World Library  
Flag as Inappropriate
Email this Article

Norwood procedure

Article Id: WHEBN0003321060
Reproduction Date:

Title: Norwood procedure  
Author: World Heritage Encyclopedia
Language: English
Subject: Sano shunt, Cardiac surgery, Interventional cardiology, Blalock–Hanlon procedure, Batista procedure
Collection: Cardiac Surgery, Congenital Heart Disease
Publisher: World Heritage Encyclopedia

Norwood procedure

Norwood procedure
Diagram of a healthy heart and one suffering from Hypoplastic left heart syndrome. In the heart on the right, note the near absence of the left ventricle, which normally provides systemic circulation. In the Norwood procedure, blood flow from the right ventricle is rerouted to serve this function, which means that an alternative source of pulmonary circulation must be provided.
ICD-9-CM 35.8

The Norwood procedure is a surgery performed on the heart. A stage 1 Norwood procedure for hypoplastic left heart syndrome involves atrial septectomy and transection and ligation of the distal main pulmonary artery. The proximal pulmonary artery is then connected to the hypoplastic aortic arch, while the coarcted segment of the aorta is repaired. An aortopulmonary shunt is created to connect the aorta to the main pulmonary artery to provide pulmonary blood flow. The first successful use of the procedure was reported by Dr. William Imon Norwood, Jr. (1941 – ) and colleagues in 1981.[1][2]

Cardiopulmonary bypass is required.[3]


  • Indications 1
  • Process 2
    • Providing systemic circulation 2.1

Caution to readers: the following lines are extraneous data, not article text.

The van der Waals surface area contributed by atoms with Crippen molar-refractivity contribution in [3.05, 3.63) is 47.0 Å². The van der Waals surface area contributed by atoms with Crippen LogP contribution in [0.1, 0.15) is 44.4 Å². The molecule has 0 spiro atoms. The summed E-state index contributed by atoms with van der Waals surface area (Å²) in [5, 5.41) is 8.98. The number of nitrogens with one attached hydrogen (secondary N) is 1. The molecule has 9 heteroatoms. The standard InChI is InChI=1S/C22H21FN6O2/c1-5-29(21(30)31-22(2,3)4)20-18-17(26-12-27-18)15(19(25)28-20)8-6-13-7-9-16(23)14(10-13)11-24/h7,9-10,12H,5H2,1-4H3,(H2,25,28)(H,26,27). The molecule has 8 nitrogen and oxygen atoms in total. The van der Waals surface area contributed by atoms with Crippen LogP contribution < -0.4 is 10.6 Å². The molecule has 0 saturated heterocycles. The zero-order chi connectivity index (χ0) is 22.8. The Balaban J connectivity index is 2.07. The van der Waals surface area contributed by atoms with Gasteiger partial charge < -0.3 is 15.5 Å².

• Providing pulmonary circulation 2.2
  • References 3
  • External links 4


This procedure is most often performed to treat hypoplastic left heart syndrome, certain types of mitral atresia, or other conditions that result in single ventricle circulation.

In these conditions, the most urgent problem is that the heart is unable to pump blood to the systemic circulation (i.e. to the body). The goal of the Norwood procedure is to connect the single ventricle to the systemic circulation. To accomplish this, blood flow to the lungs is disrupted, and therefore an alternative path must be created to supply the lungs.


Entry to the body cavity for the Norwood procedure is gained by a vertical incision above the sternum. Separation of the sternum is necessary.

This surgery is complex and may vary slightly depending on the diagnosis and overall condition of the heart.

The surgery on the heart can be divided into two main steps.[4]

Providing systemic circulation

The main pulmonary artery is separated from the left and right portions of the pulmonary artery and joined with the upper portion of the aorta. Widening of the pulmonary artery is often necessary, and may be accomplished by using the patient's existing biological tissue, or appropriate animal tissue. This allows the blood, a mixture of oxygenated and deoxygenated, to be pumped to the body via the morphologic right ventricle, through the pulmonary valve.

Providing pulmonary circulation

Since the remainder of the pulmonary artery is now disconnected from the heart, one of a few techniques must be used to supply blood to the lungs: